Zimbabweans In Cape Town Safe From Xenophobic Attacks

Cape Town – As attacks on foreigners spread across South Africa, Zimbabweans living in the coastal city of Cape Town say they are still safe in their homes and work places but they are not taking any chances.

But in the Eastern Cape, an unidentified Zimbabwean national from Harare was rescued by police before the locals could put a tyre on his neck ready to necklace him. The Zimbabwean had tried to escape after allegedly killing his girlfriend during an argument.

Police said the suspect was in their custody and will appear in court this week to face charges of murder.After killing his girlfriend, he tried to flee but locals gave chase and caught up with him.

“If the police had not arrived on time he would be dead by now,” said his friend, also a Zimbabwean. He did not say why his fellow countryman killed his girlfriend. The attacks on foreigners began in Isipingo, south of Durban on March 30 leaving six people dead including three South Africans. Many people especially foreigners are blaming Zulu monarch King Goodwill Zwelithini for sparking xenophobic attacks.

But the King’s aides have dismissed those accusations as rubbish and accused foreigners of disrespecting their culture.The King who commands more respect among the Zulus than the President turned down a request by pressure groups and human rights organizations to lead a march against xenophobia.

“We are still safe here in Cape Town. The best way of protecting yourself is to avoid moving alone in the townships and drinking places,” said a Zimbabwean man identified as Kumboni.

The King spoke at a function in Pongola where he was invited by Police Minister, Nathi Nhleko.He was quoted as saying: “As I speak, you find foreigners unpleasant goods hanging all over our shops, they soil our streets. We cannot even recognise which shop is which … there are foreigners everywhere.

“We ask foreign nationals to pack their belongings and go back to their countries.” But Nhleko defended the King saying his comments were taken out of context.

The King hit back at politicians who criticized him for his comments saying: “I ask political leaders that we should respect each other. Democracy should not make them feel like demigods. Although everyone has a right to comment about [kingship], I will not allow myself to be insulted by people who think because of five years which was given to them at the mercy of voters, they are now demigods who should be praised.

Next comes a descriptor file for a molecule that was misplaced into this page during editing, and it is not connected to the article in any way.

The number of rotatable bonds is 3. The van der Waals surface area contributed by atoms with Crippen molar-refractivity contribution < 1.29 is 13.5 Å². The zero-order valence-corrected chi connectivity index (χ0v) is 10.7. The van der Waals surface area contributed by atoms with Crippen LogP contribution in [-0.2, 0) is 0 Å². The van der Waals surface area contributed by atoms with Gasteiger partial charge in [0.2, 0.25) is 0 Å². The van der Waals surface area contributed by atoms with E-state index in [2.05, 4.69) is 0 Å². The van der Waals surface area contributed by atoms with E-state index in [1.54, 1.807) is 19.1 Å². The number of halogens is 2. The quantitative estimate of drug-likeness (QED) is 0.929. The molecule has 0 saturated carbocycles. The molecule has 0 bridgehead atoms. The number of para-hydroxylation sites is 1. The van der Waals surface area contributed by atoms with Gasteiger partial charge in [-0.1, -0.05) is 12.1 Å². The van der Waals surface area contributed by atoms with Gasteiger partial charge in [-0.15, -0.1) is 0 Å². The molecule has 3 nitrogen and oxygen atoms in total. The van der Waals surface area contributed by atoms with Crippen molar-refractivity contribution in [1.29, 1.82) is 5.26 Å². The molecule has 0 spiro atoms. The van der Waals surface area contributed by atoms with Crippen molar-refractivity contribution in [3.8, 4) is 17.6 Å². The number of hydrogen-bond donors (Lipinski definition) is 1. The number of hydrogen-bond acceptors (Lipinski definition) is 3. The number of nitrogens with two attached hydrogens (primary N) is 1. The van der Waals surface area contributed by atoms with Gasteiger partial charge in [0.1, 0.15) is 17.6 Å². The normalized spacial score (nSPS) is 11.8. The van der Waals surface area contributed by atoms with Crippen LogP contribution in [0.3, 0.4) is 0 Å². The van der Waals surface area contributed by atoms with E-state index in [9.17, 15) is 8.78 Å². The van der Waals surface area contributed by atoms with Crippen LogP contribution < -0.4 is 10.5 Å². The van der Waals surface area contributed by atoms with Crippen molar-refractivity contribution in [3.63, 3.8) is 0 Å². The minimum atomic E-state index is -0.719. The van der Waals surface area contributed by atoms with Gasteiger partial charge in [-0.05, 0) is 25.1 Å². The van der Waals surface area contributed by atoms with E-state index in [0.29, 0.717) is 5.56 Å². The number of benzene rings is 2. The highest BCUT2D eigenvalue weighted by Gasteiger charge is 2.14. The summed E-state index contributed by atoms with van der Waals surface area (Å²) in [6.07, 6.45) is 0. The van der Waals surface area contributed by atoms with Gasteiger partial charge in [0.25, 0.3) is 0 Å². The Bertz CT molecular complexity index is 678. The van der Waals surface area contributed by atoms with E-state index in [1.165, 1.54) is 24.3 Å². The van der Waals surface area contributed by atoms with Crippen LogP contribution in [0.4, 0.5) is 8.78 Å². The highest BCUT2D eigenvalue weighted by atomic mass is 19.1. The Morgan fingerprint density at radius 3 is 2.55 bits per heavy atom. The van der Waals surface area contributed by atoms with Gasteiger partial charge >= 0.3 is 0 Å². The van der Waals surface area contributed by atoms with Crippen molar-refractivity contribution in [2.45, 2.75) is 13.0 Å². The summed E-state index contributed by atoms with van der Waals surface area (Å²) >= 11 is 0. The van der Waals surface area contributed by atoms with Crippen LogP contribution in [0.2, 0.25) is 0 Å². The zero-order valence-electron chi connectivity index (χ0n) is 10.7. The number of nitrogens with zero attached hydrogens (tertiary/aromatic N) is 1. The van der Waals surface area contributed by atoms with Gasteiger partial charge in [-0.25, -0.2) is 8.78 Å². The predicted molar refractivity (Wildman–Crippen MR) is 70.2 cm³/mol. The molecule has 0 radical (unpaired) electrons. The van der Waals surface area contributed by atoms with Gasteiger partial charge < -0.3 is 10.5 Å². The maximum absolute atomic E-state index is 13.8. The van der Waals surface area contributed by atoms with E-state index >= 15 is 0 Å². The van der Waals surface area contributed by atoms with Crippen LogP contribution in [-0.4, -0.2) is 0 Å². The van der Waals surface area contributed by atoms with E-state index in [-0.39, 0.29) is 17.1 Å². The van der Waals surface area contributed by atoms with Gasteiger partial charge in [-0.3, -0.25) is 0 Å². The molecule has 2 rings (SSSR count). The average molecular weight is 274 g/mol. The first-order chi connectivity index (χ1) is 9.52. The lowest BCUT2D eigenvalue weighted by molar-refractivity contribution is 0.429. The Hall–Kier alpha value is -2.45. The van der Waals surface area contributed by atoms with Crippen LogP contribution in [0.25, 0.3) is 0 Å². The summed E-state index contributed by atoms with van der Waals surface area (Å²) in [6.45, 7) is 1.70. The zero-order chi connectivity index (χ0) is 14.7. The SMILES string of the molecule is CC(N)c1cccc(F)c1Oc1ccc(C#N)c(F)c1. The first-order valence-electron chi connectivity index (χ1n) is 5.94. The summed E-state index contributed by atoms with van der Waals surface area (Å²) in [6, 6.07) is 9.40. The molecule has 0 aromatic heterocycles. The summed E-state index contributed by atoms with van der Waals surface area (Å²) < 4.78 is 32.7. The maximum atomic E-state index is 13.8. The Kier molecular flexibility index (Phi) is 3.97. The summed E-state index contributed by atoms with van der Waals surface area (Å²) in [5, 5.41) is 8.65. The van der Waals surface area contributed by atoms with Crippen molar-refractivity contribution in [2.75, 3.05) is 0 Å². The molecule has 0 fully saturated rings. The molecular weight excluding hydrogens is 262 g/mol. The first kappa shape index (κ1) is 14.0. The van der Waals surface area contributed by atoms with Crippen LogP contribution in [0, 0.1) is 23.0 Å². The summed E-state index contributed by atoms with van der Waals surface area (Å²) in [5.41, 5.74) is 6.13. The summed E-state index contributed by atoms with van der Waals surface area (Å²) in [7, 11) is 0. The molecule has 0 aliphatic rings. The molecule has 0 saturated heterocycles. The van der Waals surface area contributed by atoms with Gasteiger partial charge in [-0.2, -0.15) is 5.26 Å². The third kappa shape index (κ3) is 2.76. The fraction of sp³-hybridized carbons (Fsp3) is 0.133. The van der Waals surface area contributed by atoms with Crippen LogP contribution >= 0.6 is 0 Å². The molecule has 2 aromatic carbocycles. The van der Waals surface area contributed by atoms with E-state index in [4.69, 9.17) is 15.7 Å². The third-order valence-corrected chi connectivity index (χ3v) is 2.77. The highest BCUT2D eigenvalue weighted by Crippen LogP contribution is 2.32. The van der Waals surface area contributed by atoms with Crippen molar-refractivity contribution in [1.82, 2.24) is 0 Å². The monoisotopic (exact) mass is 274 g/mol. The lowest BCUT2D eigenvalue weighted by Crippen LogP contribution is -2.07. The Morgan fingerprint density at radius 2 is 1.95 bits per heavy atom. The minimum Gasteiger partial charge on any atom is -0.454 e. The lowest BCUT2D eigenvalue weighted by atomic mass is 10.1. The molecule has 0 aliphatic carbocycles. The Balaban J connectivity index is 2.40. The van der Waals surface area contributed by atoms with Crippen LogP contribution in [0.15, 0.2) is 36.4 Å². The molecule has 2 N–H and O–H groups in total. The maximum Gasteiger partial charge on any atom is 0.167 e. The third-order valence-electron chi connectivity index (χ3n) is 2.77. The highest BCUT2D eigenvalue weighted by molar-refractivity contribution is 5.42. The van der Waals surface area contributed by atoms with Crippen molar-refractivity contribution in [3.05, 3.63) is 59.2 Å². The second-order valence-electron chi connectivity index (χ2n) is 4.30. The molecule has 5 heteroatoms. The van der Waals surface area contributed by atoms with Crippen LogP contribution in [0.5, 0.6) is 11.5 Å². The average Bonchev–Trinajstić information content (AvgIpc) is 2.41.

“I wish that politicians who comment on what I said in Pongola should do so with knowledge. A person should not comment just because he is standing in front of microphones and cameras.”The King is expected to address thousands of people at an Imbizo in Durban this afternoon.

He is however not expected to apologise for his comments but could call for end to attacks on foreign nationals. Officials from the Malawi embassy in Pretoria have continued with their arrangement to hire buses to repatriate their nationals back home. South Africans working in Mozambique were also repatriated at the weekend. Zimbabwean ambassador to South Africa Isaac Moyo told The Chronicle that 600 locals were repatriated yesterday from Durban.

A senior KN government official who spoke before the King arrived for the Imbizo today gave the locals a brief history of other Zulu groups that left KwaZulu with Mzilikazi, Soshangane and Zwangendaba and crossed the Limpopo and settled in Matabeleland, Malawi, Zambia and Mozambique in the 19th century.

Mzilikazi called his new nation Umthwakazi.The KZN official also mentioned other Nguni groups in Tanzania which they discovered during their exile in foreign countries. Zambia, Angola and Tanzania hosted the largest number of South African exiles during apartheid era including the establishment of training camps for Umkhonto weSizwe (MK) guerrillas.

Zambia became the headquarters of the ANC and other liberation movements in southern Africa that included Zapu of Zimbabwe, Swapo of Namibia, Frelimo of Mozambique and Angola’s MPLA. He reminded South Africans of how MK guerrillas were helped by foreigners who suffered constant raids by the South African special forces.